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Embodied AvatarsGenealogies of Black Feminist Art and Performance$
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Uri McMillan

Print publication date: 2012

Print ISBN-13: 9781479802111

Published to NYU Press Scholarship Online: May 2016

DOI: 10.18574/nyu/9781479802111.001.0001

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“I’ve Been Performing My Whole Life”

(p.197) Conclusion
Embodied Avatars

Uri McMillan

NYU Press

The conclusion serves both as a summation of the book’s arguments and an extension of its recurring trio—objecthood, black performance, and avatar production—into the twenty-first century. Mimicking the architecture of the chapters, the conclusion ends Embodied Avatars with yet another unlikely historical pair: pop and hip-hop dynamo Nicki Minaj and sculptor Simone Leigh. It zeroes in on Minaj’s canny manipulation of her voice in her zesty cameo on Kanye West’s single “Monster”; her thrilling scream in that song recalls Heth’s earlier outburst, and the women’s shared wielding of grotesque aesthetics. Building off of Kobena Mercer’s scholarship, the conclusion restages and develops this term through Minaj’s artifice-laced performance in the music video accompaniment to West’s single, a particularly fraught piece that was swiftly banned upon its release. This discussion is followed with a turn to Leigh’s video art opus Breakdown, in which an archetypal black woman (performed by opera singer Alicia Hall-Moran) performs a stunning mental breakdown. The conclusion dissects this artwork’s avatar-play via its skilled execution of failure, its suggestion of the roles diasporic black women perform for the duration of their lives. This provocative pair, bridging high art and popular culture, is enhanced through brief appearances by other contemporary subjects (and their avatars)—including visual and performance artist Narcissister, digital creation Kismet Nuñez, and musician Janelle Monáe.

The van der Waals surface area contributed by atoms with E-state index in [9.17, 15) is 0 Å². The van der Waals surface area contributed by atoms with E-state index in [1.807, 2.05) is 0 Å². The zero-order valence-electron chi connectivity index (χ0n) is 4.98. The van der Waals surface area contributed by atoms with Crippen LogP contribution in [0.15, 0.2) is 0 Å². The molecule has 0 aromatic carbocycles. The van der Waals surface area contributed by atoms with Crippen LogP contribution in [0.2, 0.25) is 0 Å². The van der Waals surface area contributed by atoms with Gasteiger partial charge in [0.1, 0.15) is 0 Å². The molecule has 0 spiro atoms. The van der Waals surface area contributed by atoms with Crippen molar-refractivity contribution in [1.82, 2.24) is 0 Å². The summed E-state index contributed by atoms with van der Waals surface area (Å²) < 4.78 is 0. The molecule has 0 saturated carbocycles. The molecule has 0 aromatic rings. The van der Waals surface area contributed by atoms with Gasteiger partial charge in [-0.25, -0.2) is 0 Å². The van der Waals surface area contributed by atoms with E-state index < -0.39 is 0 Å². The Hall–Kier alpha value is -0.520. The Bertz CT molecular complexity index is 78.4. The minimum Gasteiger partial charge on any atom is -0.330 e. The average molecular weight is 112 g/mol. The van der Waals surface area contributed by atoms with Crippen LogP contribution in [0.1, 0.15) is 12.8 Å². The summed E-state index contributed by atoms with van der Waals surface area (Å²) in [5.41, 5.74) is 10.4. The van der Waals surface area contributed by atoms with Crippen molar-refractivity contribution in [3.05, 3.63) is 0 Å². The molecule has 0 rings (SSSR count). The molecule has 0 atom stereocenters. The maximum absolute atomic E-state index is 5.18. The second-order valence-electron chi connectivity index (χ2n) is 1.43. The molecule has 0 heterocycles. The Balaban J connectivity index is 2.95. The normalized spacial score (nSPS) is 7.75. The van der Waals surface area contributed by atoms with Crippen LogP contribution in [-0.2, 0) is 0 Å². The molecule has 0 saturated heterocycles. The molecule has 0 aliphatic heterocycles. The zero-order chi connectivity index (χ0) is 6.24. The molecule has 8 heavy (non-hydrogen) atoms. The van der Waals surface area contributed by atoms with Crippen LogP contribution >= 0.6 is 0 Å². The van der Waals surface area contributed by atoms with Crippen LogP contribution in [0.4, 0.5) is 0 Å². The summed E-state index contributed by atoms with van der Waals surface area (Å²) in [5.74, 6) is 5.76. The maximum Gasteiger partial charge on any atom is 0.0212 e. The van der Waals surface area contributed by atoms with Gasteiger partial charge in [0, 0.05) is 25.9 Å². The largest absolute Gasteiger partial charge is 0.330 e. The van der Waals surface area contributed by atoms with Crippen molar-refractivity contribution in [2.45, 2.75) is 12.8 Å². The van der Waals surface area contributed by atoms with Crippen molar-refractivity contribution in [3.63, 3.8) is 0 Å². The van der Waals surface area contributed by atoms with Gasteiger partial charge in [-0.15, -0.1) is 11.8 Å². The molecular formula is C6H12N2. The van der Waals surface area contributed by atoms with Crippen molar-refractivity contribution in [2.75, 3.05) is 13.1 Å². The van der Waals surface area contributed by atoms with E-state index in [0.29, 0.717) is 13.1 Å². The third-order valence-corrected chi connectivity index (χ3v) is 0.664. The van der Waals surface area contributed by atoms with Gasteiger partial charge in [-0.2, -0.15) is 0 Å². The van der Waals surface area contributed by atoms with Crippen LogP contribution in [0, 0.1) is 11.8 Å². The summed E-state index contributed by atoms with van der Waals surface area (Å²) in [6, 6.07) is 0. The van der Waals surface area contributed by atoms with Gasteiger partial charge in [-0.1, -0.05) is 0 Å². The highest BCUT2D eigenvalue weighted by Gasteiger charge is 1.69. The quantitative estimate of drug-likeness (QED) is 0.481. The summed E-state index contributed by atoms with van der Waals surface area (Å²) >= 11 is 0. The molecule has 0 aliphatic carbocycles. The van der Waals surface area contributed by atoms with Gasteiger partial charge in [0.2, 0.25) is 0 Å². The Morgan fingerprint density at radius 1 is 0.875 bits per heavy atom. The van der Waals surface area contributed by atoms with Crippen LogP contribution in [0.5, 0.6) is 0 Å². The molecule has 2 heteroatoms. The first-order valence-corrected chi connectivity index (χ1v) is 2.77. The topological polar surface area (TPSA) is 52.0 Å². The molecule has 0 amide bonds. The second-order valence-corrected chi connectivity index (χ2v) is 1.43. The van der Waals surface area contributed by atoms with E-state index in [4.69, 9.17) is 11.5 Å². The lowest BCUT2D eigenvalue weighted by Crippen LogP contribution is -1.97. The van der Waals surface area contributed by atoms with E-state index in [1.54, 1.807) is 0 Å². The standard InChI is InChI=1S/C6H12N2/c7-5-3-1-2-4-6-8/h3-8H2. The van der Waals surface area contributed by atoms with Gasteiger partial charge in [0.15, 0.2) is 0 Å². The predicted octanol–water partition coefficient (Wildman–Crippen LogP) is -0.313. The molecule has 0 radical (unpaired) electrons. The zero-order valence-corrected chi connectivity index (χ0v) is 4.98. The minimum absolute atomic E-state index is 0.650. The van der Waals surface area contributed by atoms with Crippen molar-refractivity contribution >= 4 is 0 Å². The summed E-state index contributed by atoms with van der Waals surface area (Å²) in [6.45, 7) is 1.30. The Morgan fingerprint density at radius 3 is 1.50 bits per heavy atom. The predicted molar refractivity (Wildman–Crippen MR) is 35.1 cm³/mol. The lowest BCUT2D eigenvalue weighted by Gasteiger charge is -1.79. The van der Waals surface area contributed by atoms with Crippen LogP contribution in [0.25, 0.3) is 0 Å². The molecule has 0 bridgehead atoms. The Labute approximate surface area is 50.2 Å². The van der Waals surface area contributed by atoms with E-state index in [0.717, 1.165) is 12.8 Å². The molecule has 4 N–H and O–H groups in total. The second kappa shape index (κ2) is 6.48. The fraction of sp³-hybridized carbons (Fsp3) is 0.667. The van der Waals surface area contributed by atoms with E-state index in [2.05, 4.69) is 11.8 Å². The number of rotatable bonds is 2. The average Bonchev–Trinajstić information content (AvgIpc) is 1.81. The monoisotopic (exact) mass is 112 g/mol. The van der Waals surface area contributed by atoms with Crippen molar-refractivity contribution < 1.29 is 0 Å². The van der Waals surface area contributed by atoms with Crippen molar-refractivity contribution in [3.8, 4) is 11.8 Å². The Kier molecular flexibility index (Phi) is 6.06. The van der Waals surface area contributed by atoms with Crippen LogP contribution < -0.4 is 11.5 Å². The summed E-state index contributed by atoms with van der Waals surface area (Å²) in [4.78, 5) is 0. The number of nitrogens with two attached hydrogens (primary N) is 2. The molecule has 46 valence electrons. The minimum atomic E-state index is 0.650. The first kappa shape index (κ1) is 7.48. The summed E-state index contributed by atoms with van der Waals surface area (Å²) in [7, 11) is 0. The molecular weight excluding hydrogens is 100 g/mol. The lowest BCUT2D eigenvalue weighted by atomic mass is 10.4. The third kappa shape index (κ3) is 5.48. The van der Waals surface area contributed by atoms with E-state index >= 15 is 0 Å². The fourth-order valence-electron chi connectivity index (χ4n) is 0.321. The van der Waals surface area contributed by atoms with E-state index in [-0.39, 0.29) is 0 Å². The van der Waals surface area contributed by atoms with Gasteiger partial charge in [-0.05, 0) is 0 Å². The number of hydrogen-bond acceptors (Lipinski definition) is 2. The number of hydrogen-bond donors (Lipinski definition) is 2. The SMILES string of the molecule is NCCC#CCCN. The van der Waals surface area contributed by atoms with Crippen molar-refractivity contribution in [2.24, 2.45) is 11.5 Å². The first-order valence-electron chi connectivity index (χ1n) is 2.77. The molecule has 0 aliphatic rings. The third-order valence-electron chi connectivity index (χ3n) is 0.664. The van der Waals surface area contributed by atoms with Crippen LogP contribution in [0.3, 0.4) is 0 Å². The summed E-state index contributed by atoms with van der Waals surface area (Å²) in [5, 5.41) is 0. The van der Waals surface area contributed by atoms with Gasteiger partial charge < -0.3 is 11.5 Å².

Keywords:   Nicki Minaj, grotesque aesthetics, Simone Leigh, Alicia Hall Moran, breakdown, failure, Narcissister, Kismet Nunez, Janelle Monae

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